Monday, May 25, 2009

Maddi's mad dash ...

Memorial Day in Boston.

It was a weekend of highs and lows for my eldest, MaryAlyssa. Twelve-year-old Maddi was recruited to play goalie for our neighboring Tribal lacrosse program for a two-day, U-13 tournament. I like these opportunities, as they give Maddi, a pretty social kid, the chance to meet other girls outside her normal social circle (she's in back, far left, in the accompanying photo). Plus, in the past two years, I've developed a healthy appreciation for the level of lacrosse that Tribal plays (they've routinely routed our Hamilton-Wenham squads, typically without breaking a sweat). Tribal's coach, Tom Mathers, was, in Maddi's words, "quite a character." A West Point grad, Mathers made no bones about the fact that he intended to win this tournament. "I hate losing, at anything." His coaching style was boisterous but positive; he clearly felt comfortable setting expectations high, with the idea that his girls would strive to meet those expectations. It's an approach I agree with wholeheartedly.

However, Coach Mathers also acknowledged that it was the youngest team he had ever brought to the tournament, and their inexperience showed. In the first two games on Saturday, Tribal was matched against their two chief rivals, Pentucket and North Andover, and lost each game by a single goal. The Pentucket loss (8-7) was tough on Maddi, as she fanned on the final goal. But the North Andover loss was particularly galling. Tribal jumped out to a 5-1 lead, only to fall apart in the second half. They surrendered five unanswered goals, including the winner with a second left to play. Maddi was clearly shaken afterward, upset at what she thought was excessive celebrating by the North Andover squad. I told her that North Andover had every right to be pumped ... it's not every day that a team comes back from a four-goal deficit. "You have to give them credit," I told her.

Still, I tried to focus on the positives. Maddi played well in goal, but not great. She's got good hand-eye coordination, but needs to move to the ball and be aware of her angles. She's a little ball shy (understandable, considering how hard a lacrosse ball is), and really needs to find a way to play with more fearlessness. I realize that's much easier said than done, and it's one of the reasons I'm willing to work with her. We practiced together Sunday morning, and Maddi was doing better. Maddi's not always crazy about practicing -- it's one of the huge disparities between us -- but the two losses seemed to motivate her.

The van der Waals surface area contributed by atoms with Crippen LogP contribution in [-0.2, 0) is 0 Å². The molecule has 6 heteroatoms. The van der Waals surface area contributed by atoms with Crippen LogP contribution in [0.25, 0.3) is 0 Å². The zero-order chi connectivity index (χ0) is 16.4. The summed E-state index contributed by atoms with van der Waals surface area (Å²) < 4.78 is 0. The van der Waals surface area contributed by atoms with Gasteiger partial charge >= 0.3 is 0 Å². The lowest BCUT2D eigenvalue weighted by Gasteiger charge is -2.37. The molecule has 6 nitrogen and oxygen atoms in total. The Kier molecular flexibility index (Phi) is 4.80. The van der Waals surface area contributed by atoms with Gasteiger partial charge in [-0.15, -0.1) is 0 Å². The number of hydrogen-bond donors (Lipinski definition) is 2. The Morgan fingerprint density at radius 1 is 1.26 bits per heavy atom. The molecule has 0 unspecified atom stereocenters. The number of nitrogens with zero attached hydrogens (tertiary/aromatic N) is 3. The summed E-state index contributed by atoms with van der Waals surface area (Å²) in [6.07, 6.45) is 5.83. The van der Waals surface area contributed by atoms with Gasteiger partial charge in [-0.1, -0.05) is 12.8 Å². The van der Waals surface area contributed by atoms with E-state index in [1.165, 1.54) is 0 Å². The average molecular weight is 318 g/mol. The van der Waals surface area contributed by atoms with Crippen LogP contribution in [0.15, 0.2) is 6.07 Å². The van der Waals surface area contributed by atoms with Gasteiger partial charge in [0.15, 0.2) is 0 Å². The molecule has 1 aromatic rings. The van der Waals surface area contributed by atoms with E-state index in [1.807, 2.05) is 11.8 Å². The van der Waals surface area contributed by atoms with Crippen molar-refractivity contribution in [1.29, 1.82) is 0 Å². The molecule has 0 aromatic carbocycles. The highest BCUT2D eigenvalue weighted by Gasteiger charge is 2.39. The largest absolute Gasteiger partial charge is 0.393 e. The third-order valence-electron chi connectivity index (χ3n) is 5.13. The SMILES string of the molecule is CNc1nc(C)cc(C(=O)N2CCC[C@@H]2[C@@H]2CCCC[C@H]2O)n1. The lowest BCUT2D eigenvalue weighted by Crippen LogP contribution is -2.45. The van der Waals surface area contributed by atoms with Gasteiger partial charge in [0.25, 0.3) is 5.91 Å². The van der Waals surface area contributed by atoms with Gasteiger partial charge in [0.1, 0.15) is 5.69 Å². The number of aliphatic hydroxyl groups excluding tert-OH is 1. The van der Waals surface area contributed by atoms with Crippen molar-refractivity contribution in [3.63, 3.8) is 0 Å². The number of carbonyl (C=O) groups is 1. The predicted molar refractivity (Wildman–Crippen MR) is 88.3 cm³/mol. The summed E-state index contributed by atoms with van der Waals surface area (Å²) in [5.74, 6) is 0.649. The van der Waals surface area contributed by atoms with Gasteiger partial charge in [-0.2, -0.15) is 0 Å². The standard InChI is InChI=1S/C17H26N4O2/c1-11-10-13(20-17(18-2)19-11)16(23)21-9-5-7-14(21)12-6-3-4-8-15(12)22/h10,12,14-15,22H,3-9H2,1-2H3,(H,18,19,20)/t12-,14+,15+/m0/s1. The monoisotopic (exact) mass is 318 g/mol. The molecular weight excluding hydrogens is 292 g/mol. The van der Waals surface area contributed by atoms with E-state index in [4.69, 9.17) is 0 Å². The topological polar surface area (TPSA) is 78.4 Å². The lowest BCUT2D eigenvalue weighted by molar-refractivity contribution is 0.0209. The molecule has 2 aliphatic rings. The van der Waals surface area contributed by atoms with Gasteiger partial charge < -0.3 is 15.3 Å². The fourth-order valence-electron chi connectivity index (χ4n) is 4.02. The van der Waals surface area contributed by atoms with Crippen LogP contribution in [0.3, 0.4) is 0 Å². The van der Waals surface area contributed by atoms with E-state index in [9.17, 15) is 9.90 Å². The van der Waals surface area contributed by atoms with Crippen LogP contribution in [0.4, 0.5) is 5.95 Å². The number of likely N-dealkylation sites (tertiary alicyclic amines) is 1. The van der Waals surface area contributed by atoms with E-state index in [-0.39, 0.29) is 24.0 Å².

Against Newburyport, Maddi and her Tribal team put it together. Maddi didn't see a lot of shots, but she really seemed focused on the ones that broke through. She played with more confidence, which is so critical in goal. Tribal cruised, 12-4, and Lauri and I were happy to have the weekend end on an upbeat note. When the final whistle blew, I looked over at Maddi, who was literally bounding up the field, her goalie stick raised high. It was the picture of pure, unbridled joy.

Then we learned that the coaches had arranged a second game -- a rematch against Tribal's nemesis, North Andover. Unfortunately, it didn't go according to script. Despite a spectacular late afternoon setting, Tribal got drubbed by their arch rivals. The final score was 11-7, but the game was decided before half-time, as North Andover rushed out to a 5-1 lead, and never looked back. Maddi, frustrated, wanted to blame her defense. I told her that a goaltender, by nature of the position, doesn't have that luxury. You've got to suck it up, and keep encouraging your teammates. Plus, Maddi's own play wasn't above reproach. She was tentative, tight. And though she didn't embarrass herself, she wasn't a difference-maker either. She started flailing at the ball, instead of attacking it, and got caught out of position on a number of shots. North Andover made her pay.

This is where I really struggle as a parent and as a coach. I wanted Maddi to take responsibility, as the position demands, and to channel that disappointment into better practice habits. She's a good goalie who could be really good with a little more effort. But I also wanted her to remember the setting, a breathtaking, Maxfield Parrish panorama with a bright, late-afternoon sun raining beams of light from behind large pink and gray clouds, bathing lush green fields. Taking in the entire scene, it was impossible for me not to think of Mom, Maddi's Grammy, smiling down from the heavens. Regardless of the games, or their outcomes, it was a beautiful day to be outside, playing. And I want Maddi to remember the sheer joy of her mad dash to her teammates after the Newburyport win, how good it felt to have everyone tapping her helmet. "It sounded like raindrops," she said afterward, smiling. I bet raindrops never sounded better to a 12-year-old.


No comments: